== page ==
Limited use but you'll use it a lot? I disagree with most everything here - except you'll use it a lot. If I could have a Digital Phosphor O scope at home I'd have it but the price is insane for home use. I hear good things about the Rigol digital scopes (approx $500-600) but I've only used the Tek TDS3054 and the DPO3054. Get used to these and you won't miss CRT scopes. My personal scope is a Tek 475. If I were looking today I'd still consider a Tek 465 (< $100 on eBay) or a Tek 22xx series. If I were limited to one piece of test equipment it would be the best scope I could afford. A good meter if I can have 2 pieces followed by test generators. I read some of the folks problems with amplifiers and my first inclination is what does it look like on a scope. You can find more problems with a scope than any other test unit.

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Old 1st February 2011, 07:15 AM   #6
Mooly is offline Mooly  United Kingdom
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"Of limited use for audio" I am speechless at that statement !

"1.6Kv supply" And the rest You need a 'scope with a high accelerating voltage to ensure a clear crisp bright trace... so it's more like 15Kv.

As to what to get... definitely an analogue 'scope for general purpose work. Dual trace is virtually essential if you do any serious work. Bandwidth as previously mentioned of a minimum of 20mhz.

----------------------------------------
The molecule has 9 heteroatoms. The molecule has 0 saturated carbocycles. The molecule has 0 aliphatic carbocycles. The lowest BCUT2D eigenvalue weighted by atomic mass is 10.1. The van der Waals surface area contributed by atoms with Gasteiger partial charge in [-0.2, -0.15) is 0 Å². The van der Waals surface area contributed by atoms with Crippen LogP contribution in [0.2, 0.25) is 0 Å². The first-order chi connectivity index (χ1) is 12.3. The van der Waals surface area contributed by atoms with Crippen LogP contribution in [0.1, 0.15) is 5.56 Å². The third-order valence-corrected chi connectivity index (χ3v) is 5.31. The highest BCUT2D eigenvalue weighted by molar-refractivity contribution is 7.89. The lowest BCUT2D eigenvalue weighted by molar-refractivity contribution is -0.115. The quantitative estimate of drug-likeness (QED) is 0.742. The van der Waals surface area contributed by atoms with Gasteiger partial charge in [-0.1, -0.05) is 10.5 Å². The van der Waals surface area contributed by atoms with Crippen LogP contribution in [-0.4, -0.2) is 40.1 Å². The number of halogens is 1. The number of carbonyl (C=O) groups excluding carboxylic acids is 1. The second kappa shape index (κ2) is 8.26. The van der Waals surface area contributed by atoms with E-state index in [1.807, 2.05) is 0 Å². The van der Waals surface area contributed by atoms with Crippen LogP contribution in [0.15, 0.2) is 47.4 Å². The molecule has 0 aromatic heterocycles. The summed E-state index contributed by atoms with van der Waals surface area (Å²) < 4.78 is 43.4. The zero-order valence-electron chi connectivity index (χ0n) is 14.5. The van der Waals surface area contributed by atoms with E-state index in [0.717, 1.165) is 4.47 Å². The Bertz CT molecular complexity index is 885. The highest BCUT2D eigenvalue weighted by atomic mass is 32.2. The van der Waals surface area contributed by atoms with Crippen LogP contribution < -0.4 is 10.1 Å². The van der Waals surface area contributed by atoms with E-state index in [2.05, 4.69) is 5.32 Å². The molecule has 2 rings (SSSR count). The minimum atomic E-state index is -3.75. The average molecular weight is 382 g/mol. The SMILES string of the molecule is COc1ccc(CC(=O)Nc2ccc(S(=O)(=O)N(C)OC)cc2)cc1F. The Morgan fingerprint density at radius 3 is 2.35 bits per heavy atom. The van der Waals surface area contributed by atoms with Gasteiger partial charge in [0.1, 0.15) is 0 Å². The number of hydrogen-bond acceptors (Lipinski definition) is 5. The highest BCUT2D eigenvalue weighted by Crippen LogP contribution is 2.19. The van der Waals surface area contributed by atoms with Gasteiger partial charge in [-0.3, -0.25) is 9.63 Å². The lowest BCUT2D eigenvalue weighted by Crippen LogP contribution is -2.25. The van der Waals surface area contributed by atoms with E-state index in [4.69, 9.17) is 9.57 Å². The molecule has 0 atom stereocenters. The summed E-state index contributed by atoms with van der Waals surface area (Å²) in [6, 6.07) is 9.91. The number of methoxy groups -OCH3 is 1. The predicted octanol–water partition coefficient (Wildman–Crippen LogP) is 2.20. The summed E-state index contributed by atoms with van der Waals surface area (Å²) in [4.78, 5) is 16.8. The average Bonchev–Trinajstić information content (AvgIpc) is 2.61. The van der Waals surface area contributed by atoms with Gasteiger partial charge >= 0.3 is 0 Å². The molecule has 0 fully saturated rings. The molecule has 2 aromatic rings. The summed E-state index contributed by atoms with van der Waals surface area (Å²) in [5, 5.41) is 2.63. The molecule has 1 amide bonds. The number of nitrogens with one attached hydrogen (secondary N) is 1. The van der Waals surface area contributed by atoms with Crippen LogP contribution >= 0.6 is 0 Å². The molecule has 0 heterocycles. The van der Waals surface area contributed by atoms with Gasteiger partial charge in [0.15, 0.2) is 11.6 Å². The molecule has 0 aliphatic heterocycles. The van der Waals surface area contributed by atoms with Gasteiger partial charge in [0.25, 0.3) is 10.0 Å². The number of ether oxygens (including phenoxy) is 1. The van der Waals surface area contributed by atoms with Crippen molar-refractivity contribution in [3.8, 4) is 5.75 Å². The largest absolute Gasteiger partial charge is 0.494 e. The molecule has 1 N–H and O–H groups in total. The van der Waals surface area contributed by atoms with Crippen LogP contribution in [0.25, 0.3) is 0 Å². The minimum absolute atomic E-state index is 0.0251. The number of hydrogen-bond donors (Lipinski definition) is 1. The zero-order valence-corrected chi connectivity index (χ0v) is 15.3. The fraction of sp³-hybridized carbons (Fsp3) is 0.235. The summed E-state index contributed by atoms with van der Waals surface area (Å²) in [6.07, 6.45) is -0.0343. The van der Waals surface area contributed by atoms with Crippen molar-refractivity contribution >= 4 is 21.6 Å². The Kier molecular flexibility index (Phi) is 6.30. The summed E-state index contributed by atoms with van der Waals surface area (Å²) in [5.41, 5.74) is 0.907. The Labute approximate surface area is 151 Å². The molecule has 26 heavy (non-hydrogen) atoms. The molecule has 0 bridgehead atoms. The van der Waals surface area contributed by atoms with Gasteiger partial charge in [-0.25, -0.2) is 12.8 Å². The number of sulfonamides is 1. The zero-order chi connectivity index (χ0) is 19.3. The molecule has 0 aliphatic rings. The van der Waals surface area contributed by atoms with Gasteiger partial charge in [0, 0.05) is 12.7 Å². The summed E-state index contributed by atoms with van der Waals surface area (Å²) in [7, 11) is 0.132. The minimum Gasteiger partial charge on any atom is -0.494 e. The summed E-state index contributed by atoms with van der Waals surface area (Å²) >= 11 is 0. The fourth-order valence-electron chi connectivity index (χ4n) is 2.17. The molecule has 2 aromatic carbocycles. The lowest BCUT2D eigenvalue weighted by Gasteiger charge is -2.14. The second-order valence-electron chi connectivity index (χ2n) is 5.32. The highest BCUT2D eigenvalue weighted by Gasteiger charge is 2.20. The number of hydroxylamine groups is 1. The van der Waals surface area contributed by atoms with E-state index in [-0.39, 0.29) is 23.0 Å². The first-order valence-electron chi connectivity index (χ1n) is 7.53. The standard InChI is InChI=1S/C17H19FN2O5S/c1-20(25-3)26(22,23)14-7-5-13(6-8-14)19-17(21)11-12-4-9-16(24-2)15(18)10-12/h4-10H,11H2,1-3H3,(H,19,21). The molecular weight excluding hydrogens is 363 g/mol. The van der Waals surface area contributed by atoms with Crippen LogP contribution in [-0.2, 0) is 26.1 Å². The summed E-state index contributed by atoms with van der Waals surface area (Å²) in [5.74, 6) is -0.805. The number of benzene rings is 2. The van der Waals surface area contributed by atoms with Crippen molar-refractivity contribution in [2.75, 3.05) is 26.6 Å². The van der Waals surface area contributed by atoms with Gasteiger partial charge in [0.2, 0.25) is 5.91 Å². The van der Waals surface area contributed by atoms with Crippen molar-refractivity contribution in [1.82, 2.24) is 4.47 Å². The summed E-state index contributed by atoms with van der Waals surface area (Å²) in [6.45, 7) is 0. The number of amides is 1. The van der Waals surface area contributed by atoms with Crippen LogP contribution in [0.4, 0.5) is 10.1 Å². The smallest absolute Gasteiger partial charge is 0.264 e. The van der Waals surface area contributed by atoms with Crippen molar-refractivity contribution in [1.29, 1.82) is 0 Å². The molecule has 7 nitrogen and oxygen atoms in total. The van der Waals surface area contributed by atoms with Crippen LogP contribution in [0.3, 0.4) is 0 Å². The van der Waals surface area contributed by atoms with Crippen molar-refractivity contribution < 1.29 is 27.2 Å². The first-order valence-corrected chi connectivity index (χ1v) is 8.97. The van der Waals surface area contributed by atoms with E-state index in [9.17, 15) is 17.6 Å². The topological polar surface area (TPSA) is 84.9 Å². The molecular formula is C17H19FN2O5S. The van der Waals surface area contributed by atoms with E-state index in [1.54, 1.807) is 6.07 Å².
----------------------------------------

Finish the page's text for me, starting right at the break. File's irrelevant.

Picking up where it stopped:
I use a Hung Chang 5510 dual timebase,

hung chang oscilloscope items - Get great deals on items on eBay UK!
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Old 1st February 2011, 07:16 AM   #7
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Another thumbs up for a dual trace 20MHz!

My dad gave me his old Gould a few weeks ago, and it's been invaluable in helping me track down a number of build problems with a couple of valve guitar amps.
Experience is what teaches us to make a different mistake next time...
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Old 1st February 2011, 07:28 AM   #8
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Thank you guys for the input.

"Of limited use for audio" I am speechless at that statement !
Haha, it's all good.

So it seems like I should get an analog Tektronix scope.
Please make specific model recommendation.
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Old 1st February 2011, 07:31 AM   #9
alexcp is offline alexcp  United States
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Depending on your budget, you may want to opt for a newer Tek scope. You can get 453 for less than $200 on ebay. However, the 400 series is from the late sixties; newer scopes are easier to get serviced and calibrated, and more functional.

My 2246, for example, has four channels and 100Mhz bandwidth (granted, you don't need that much for audio) and can do measurements (voltage and timing) on the signal, which makes work easier and faster. You can get a 2246 on ebay for $400 or so.

The newer scopes, those with LCD screens, are much more expensive, and many people dislike them, esp. for audio work, yet they are very compact and functional - besides the basic scope functionality you get, even in budget models, a wide array of measurements, things like autoranging on voltage and time axes, and even FFT.

Tektronix has some useful tutorials on how to use scopes - check their web site.

For your amusement, attached is a picture of my first scope - my father's Russian instrument from the sixties, with 10MHz B/W, octal tubes and an 80mm round CRT. It was very useful for me to learn electronics.

Last edited by alexcp; 1st February 2011 at 07:51 AM.
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Old 1st February 2011, 07:32 AM   #10
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What about the Tektronix digital scope?